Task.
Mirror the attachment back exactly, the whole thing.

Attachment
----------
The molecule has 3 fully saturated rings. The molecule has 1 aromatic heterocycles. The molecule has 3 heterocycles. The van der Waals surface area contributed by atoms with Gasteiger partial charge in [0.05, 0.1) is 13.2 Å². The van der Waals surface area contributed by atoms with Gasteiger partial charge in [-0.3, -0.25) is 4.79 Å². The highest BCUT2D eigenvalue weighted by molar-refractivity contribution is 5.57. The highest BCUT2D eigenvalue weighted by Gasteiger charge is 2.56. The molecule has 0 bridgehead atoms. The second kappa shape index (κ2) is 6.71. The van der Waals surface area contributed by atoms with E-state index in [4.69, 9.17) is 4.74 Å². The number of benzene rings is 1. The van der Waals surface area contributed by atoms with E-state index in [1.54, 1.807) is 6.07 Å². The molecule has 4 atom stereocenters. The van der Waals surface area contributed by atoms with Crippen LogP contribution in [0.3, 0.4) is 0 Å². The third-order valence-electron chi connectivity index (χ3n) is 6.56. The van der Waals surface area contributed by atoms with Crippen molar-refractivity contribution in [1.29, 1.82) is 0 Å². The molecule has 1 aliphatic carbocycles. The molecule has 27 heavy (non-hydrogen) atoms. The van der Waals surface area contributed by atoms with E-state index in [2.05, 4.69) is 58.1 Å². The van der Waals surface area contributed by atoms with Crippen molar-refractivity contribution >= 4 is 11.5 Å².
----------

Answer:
The molecule has 3 fully saturated rings. The molecule has 1 aromatic heterocycles. The molecule has 3 heterocycles. The van der Waals surface area contributed by atoms with Gasteiger partial charge in [0.05, 0.1) is 13.2 Å². The van der Waals surface area contributed by atoms with Gasteiger partial charge in [-0.3, -0.25) is 4.79 Å². The highest BCUT2D eigenvalue weighted by molar-refractivity contribution is 5.57. The highest BCUT2D eigenvalue weighted by Gasteiger charge is 2.56. The molecule has 0 bridgehead atoms. The second kappa shape index (κ2) is 6.71. The van der Waals surface area contributed by atoms with E-state index in [4.69, 9.17) is 4.74 Å². The number of benzene rings is 1. The van der Waals surface area contributed by atoms with E-state index in [1.54, 1.807) is 6.07 Å². The molecule has 4 atom stereocenters. The van der Waals surface area contributed by atoms with Crippen LogP contribution in [0.3, 0.4) is 0 Å². The third-order valence-electron chi connectivity index (χ3n) is 6.56. The van der Waals surface area contributed by atoms with Crippen molar-refractivity contribution in [1.29, 1.82) is 0 Å². The molecule has 1 aliphatic carbocycles. The molecule has 27 heavy (non-hydrogen) atoms. The van der Waals surface area contributed by atoms with E-state index in [2.05, 4.69) is 58.1 Å². The van der Waals surface area contributed by atoms with Crippen molar-refractivity contribution >= 4 is 11.5 Å².